Helping men to overcome their insecurities has made Kezia a rich woman. “It’s a multimillion-dollar industry,” she says. “And I say dollar because it’s very big in America. My business has done very well for itself. And I’m proud of that, because I left school at 15. I just worked with what I was naturally good at – and people buy it. Especially classes like How to Get Your Girlfriend Back. Those ones are incredibly popular.”

    Thinkstock / BuzzFeed

    And what was it like entering that community in the first place, with no previous knowledge of it? How exactly did she morph from an average twentysomething into a ruthlessly entrepreneurial pick-up figure with a book, a set of DVDs, and a column in Zoo magazine?

    “In 2006, I was minding my own business in a club,” she tells me, “and this guy came up to me out of nowhere. He was fairly charming, I suppose, and he told me he was part of the pick-up artist community and that he ran a boot camp I should come along to. At the time I didn’t even know what that meant – I think I sort of vaguely thought it was something to do with gambling. Anyway, I met up with him last week for the first time in years and he reminded me of what I said when he told me about the boot camp and the classes. I said, ‘I can do that.’ At the time he said to me, well, come along and just give some feedback to the guys.”

    “I went there and there were two things I immediately noticed. Firstly, these lines and routines did actually work. That was a surprise.”

    Probably the darkest truth about pick-up artistry is that this is true. Some of the “negging’, the made-up lines and the ways of tricking women into sex (“move into comfort-building,” is the advice in La Ruina’s book, which talks about how to generate feelings of security which will eventually lead to sex by lightly brushing a woman’s hand or gripping her arm lightly while telling a story) achieve their goal. It’s hard to imagine how, when I experience it for myself: Any female twentysomething who walks round the pick-up artistry stomping grounds of Covent Garden and Oxford Circus on a Saturday will at some point encounter a nervous man approaching them and starting off a spiel about how “you’re really pretty but you’d look better as a brunette” before asking for their number. But after a few classes, it apparently becomes second nature.

    Thinkstock / BuzzFeed

    “For me,” says a previous subscriber to pick-up artistry who chooses to remain anonymous, “it was about confidence-building. I was 25, crippled by anxiety, totally confident in other areas of my life but completely abysmal with girls. Then I went along to these classes and they told me about how society puts women on a pedestal, how matriarchal everything is. And they explained evolutionary psychology to me. It was all so tantalisingly simple. It made my problems seem solvable, and seem attributable to society rather than my own personal failings. They made us walk up and down Oxford Street and approach 20 women an hour, back to back, and eventually my fear just fell away. I became confident around pretty girls.”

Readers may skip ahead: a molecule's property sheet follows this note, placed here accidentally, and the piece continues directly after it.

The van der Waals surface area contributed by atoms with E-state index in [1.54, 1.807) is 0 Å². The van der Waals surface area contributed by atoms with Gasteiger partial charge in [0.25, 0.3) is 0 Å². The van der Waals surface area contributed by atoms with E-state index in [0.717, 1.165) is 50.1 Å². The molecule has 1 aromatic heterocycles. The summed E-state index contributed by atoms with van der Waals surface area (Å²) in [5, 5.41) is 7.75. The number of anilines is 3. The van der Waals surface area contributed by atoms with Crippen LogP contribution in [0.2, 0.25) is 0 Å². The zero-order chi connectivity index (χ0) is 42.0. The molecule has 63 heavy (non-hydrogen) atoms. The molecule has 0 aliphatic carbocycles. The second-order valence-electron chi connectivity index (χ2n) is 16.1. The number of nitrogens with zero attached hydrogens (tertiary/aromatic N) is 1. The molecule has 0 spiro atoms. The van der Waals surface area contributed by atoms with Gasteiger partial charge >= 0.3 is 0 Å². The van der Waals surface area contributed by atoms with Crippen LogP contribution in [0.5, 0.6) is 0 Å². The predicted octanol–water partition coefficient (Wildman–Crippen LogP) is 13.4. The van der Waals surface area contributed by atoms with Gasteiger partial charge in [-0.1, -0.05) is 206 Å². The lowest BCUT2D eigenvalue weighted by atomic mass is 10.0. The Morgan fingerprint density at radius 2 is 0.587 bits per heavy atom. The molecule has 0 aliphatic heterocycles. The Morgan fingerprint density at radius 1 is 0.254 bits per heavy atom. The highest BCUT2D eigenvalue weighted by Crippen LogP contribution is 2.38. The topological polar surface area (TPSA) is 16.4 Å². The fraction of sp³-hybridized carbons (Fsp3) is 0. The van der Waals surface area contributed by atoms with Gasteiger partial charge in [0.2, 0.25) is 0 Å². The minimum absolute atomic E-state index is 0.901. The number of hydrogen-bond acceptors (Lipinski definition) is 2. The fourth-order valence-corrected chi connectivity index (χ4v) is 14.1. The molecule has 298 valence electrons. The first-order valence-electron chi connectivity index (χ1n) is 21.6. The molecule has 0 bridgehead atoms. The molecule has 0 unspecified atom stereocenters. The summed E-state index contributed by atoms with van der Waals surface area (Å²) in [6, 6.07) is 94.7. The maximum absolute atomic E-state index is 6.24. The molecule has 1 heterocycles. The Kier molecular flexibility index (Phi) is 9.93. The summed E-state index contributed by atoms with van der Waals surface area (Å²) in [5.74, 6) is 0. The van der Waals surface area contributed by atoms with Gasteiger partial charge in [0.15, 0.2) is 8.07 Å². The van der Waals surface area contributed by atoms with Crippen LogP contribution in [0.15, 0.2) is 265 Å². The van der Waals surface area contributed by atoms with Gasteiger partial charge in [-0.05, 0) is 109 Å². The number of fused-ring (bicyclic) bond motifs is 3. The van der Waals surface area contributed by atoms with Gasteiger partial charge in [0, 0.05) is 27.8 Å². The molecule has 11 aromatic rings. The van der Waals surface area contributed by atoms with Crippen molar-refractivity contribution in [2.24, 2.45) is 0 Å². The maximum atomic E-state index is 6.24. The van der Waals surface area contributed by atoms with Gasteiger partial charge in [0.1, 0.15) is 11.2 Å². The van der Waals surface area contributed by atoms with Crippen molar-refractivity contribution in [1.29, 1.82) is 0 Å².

Surely this could be solved by just forcing yourself to plunge in and chat up as many women as possible on a night out, I suggest. Really it’s a numbers game – and throwing yourself headfirst into rejection is universally known to diminish a chronic fear of being rejected. My anonymous interviewee nods, but tells me that he can’t deny it worked out for him. He’s left the pick-up community long ago, however, because of concerns about misogyny. He still has the piles of DVDs, adorned with hot girls in their underwear aggressively demanding that the male viewer learn how to get them into bed, and the books. He even lends me a subliminal messaging CD that’s intended to instil confidence while you sleep (disappointingly, I don’t wake up as a perfect pick-up artist in the morning). The products are ridiculous, almost comical – but they also speak volumes about the desperation of the men who pay for them, and their own vulnerability to manipulation.

    For Kezia, it was the second thing that she noticed at pick-up artistry boot camp that kicked her into action. “They weren’t getting a real, honest female opinion,” she says. “The girls would just stand there and sweetly say, yeah, sure, well done. But I was upfront about it. I thought I’d been so rude that I should just get my coat and leave, because they won’t want me here any more. To my surprise, there was actually a queue of guys asking, ‘Can we talk more to Kezia?’ So I ended up working there full-time.”

    It wasn’t long, of course, before she moved out of the pick-up community and away from the influence of the male teachers. Her own brand of pick-up is about building successful relationships, rather than chasing tail. “I mean, there are men who come to me looking to sleep with as many women as possible,” she says. “But they’re in the minority. Most of them go to the male pick-up artists – who, by the way, mostly live with their mothers and don’t even have driving licences, let alone girlfriends.”

    Thinkstock / BuzzFeed

    So what’s the key to dating for men? It’s all about “conversational witchcraft” and the “Sinatra quality”, says Kezia. Conversational witchcraft is the art of holding someone’s attention, convincing them that you are a worthy and interesting partner through the power of your words – “you could call it flipnosis.” And the Sinatra quality? Kezia laughs again, and crosses her legs delicately before confiding, “It’s the balance you need as a man to attract a woman. And we all know it’s true. Women have to be stuck between wanting to fuck you and mother you.”